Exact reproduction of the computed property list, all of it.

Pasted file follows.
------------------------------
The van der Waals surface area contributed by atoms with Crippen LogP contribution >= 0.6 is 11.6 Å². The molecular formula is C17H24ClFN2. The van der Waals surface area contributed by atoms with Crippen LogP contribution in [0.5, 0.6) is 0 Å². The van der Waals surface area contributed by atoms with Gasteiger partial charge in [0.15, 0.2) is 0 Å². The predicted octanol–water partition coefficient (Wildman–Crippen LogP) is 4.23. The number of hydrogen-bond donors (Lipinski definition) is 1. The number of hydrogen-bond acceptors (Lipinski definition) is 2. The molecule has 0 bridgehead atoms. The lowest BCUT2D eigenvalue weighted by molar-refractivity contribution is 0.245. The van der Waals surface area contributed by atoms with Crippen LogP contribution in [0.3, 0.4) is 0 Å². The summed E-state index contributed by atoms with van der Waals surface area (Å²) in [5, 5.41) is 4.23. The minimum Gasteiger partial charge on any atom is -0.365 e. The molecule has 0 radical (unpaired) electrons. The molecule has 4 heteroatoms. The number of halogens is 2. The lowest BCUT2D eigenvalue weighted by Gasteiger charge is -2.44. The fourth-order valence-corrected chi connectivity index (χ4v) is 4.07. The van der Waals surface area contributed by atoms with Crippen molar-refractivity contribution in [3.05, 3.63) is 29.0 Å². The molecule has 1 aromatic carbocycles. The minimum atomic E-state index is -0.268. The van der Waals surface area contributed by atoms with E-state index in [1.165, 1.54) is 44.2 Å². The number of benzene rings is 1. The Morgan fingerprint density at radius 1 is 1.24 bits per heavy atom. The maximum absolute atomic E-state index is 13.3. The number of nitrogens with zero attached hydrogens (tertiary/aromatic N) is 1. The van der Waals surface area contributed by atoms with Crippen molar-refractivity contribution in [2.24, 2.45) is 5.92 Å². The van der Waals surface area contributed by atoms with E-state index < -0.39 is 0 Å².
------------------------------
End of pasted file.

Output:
The van der Waals surface area contributed by atoms with Crippen LogP contribution >= 0.6 is 11.6 Å². The molecular formula is C17H24ClFN2. The van der Waals surface area contributed by atoms with Crippen LogP contribution in [0.5, 0.6) is 0 Å². The van der Waals surface area contributed by atoms with Gasteiger partial charge in [0.15, 0.2) is 0 Å². The predicted octanol–water partition coefficient (Wildman–Crippen LogP) is 4.23. The number of hydrogen-bond donors (Lipinski definition) is 1. The number of hydrogen-bond acceptors (Lipinski definition) is 2. The molecule has 0 bridgehead atoms. The lowest BCUT2D eigenvalue weighted by molar-refractivity contribution is 0.245. The van der Waals surface area contributed by atoms with Crippen LogP contribution in [0.3, 0.4) is 0 Å². The summed E-state index contributed by atoms with van der Waals surface area (Å²) in [5, 5.41) is 4.23. The minimum Gasteiger partial charge on any atom is -0.365 e. The molecule has 0 radical (unpaired) electrons. The molecule has 4 heteroatoms. The number of halogens is 2. The lowest BCUT2D eigenvalue weighted by Gasteiger charge is -2.44. The fourth-order valence-corrected chi connectivity index (χ4v) is 4.07. The van der Waals surface area contributed by atoms with Crippen molar-refractivity contribution in [3.05, 3.63) is 29.0 Å². The molecule has 1 aromatic carbocycles. The minimum atomic E-state index is -0.268. The van der Waals surface area contributed by atoms with E-state index in [1.165, 1.54) is 44.2 Å². The number of benzene rings is 1. The Morgan fingerprint density at radius 1 is 1.24 bits per heavy atom. The maximum absolute atomic E-state index is 13.3. The number of nitrogens with zero attached hydrogens (tertiary/aromatic N) is 1. The van der Waals surface area contributed by atoms with Crippen molar-refractivity contribution in [2.24, 2.45) is 5.92 Å². The van der Waals surface area contributed by atoms with E-state index < -0.39 is 0 Å².